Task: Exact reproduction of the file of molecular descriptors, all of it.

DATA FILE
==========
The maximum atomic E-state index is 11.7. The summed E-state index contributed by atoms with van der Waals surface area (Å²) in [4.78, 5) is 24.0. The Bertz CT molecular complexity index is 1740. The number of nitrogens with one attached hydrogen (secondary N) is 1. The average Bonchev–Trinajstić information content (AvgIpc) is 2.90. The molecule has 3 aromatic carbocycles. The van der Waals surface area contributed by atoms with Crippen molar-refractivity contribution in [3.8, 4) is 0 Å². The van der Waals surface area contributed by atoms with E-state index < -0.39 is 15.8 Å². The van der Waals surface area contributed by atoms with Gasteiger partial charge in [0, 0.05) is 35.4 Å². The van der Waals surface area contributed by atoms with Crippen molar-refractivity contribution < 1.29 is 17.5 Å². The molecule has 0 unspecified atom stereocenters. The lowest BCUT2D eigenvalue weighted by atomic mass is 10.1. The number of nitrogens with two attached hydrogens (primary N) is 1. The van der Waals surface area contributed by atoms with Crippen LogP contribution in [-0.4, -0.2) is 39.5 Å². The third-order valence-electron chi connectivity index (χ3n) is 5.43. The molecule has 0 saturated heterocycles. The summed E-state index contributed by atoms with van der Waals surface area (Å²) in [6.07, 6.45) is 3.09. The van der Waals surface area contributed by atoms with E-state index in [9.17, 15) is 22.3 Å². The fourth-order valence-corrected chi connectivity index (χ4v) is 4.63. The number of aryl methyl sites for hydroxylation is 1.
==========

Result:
The maximum atomic E-state index is 11.7. The summed E-state index contributed by atoms with van der Waals surface area (Å²) in [4.78, 5) is 24.0. The Bertz CT molecular complexity index is 1740. The number of nitrogens with one attached hydrogen (secondary N) is 1. The average Bonchev–Trinajstić information content (AvgIpc) is 2.90. The molecule has 3 aromatic carbocycles. The van der Waals surface area contributed by atoms with Crippen molar-refractivity contribution in [3.8, 4) is 0 Å². The van der Waals surface area contributed by atoms with E-state index < -0.39 is 15.8 Å². The van der Waals surface area contributed by atoms with Gasteiger partial charge in [0, 0.05) is 35.4 Å². The van der Waals surface area contributed by atoms with Crippen molar-refractivity contribution < 1.29 is 17.5 Å². The molecule has 0 unspecified atom stereocenters. The lowest BCUT2D eigenvalue weighted by atomic mass is 10.1. The number of nitrogens with two attached hydrogens (primary N) is 1. The van der Waals surface area contributed by atoms with Crippen LogP contribution in [-0.4, -0.2) is 39.5 Å². The third-order valence-electron chi connectivity index (χ3n) is 5.43. The molecule has 0 saturated heterocycles. The summed E-state index contributed by atoms with van der Waals surface area (Å²) in [6.07, 6.45) is 3.09. The van der Waals surface area contributed by atoms with E-state index in [9.17, 15) is 22.3 Å². The fourth-order valence-corrected chi connectivity index (χ4v) is 4.63. The number of aryl methyl sites for hydroxylation is 1.